eToys Proves a Brand Isn't Everything

CEO Toby Lenk made the company a household name. Too bad all those folks who know the company don't buy from it

In early December, eToys was looking forward to the holidays as eagerly as any five-year old. CEO Toby Lenk proudly declared that Christmas packages were being shipped without snags from two brand-new warehouses. The company had just moved its headquarters to a sparkling new building in a trendy part of Los Angeles. And the airwaves were filled with heart-tugging ads depicting heroic parents finding the perfect gifts at eToys.

But on Feb. 1, it became clear that Lenk's propensity to spend -- even when Wall Street was telling him not to -- may have caught up with the company in the worst possible way. A committee of creditors, formed in early January to deal with angry vendors demanding payment, announced it would give the troubled e-tailer until Feb. 15 to make good on bills due. In effect, the creditors extended their initial deadline from Jan. 31. But eToys owes its creditors about $200 million, and as of Dec. 31, it had $62.8 million in cash left on its balance sheet.

The creditors hope the two-week reprieve will give eToys more time to find a buyer. Over the past two weeks, the stock has fluctuated wildly on rumors of a buyout, with Target and Wal-Mart being cited as the most likely suitors. But analysts say any offline retailer that might be interested wouldn't be likely to buy the entire company or preserve the brand. "A company might be interested in the state-of-the-art warehouses," says Kevin Silverman, an analyst for ABN Amro. "I doubt very much anybody will have the appetite to take on any other eToys assets and lose a bunch of money."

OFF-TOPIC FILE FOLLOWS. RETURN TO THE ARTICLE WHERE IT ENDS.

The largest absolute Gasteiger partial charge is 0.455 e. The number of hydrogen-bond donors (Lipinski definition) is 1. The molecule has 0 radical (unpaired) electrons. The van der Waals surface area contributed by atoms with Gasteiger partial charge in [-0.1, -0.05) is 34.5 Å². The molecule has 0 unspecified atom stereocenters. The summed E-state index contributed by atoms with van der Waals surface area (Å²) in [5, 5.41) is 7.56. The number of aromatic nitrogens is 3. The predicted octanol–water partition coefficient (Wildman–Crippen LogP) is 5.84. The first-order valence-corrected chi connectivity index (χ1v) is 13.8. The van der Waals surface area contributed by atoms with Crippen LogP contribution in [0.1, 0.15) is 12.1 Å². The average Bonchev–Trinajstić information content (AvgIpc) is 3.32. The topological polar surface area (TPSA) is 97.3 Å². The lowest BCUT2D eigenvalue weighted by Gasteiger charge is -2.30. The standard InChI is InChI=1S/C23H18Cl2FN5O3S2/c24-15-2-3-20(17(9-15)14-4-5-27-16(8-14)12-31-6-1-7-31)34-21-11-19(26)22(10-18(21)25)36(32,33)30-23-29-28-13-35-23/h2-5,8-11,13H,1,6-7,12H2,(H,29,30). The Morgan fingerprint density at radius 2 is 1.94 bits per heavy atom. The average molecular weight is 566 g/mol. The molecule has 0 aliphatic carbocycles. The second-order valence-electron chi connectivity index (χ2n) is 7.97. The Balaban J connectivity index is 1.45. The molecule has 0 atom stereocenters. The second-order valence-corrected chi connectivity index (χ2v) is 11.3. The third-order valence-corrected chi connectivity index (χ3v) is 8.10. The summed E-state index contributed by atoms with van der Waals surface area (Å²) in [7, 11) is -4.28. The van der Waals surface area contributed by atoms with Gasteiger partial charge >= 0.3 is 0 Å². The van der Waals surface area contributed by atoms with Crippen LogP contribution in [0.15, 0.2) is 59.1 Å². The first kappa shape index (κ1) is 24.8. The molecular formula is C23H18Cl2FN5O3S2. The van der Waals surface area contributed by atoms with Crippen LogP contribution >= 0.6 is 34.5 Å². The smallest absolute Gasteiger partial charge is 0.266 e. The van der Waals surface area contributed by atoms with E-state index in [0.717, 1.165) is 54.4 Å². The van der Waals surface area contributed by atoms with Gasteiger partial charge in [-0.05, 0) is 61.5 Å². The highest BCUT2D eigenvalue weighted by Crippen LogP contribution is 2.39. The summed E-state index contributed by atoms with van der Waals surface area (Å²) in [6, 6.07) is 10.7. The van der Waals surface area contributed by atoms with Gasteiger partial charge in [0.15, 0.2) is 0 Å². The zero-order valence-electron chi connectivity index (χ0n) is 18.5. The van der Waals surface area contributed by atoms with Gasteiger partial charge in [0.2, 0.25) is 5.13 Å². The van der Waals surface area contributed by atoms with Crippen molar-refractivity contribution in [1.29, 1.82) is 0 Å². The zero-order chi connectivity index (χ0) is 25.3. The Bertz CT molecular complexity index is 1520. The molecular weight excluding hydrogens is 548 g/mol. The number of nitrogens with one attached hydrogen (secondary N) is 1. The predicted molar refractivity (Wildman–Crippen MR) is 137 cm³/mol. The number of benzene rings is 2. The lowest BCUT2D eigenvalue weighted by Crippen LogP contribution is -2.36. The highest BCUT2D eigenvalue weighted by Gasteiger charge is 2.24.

The increasing probability that the name eToys won't be part of the Internet vernacular for much longer is sobering, especially considering what went into building the eToys brand. Lenk, a veteran of Walt Disney Co., sometimes seemed more focused on making eToys the company that parents thought of first than on actually getting them to buy. In 1999 and 2000, he spent the bulk of his $56 million annual marketing budget on pricey mass-media ads that certainly built brand recognition. The spots garnered raves from the ad industry and may have even drawn parents to the site, but they didn't do much else: eToys' visitor-to-buyer conversion rate was just 6.6% in 2000.

Lenk was reluctant to use coupons and other promotional tools, even while competitors were handing them out left and right. In November, offered free shipping on orders over $100. The response was so positive that -- which formed a partnership last fall with to sell toys online -- extended the promotion into December. Result:'s 2000 holiday sales tripled over 1999's, to $124 million. Meanwhile, eToys' revenues for the entire quarter rose just 23%, to $131.2 million. The company had been expecting holiday sales of at least $210 million. "Everyone thought the TV ads were excellent, but they didn't translate into the immediate commerce that was needed," says Tom Wyman, formerly an analyst for J.P. Morgan Chase & Co.

As the name that was once as famous as Yahoo!, Amazon, and eBay inches closer to the Internet graveyard, the lesson for surviving e-tailers is clear: Brand-building on its own isn't enough to drive sales and profits.

By Arlene Weintraub in Los Angeles

Edited by Douglas Harbrecht

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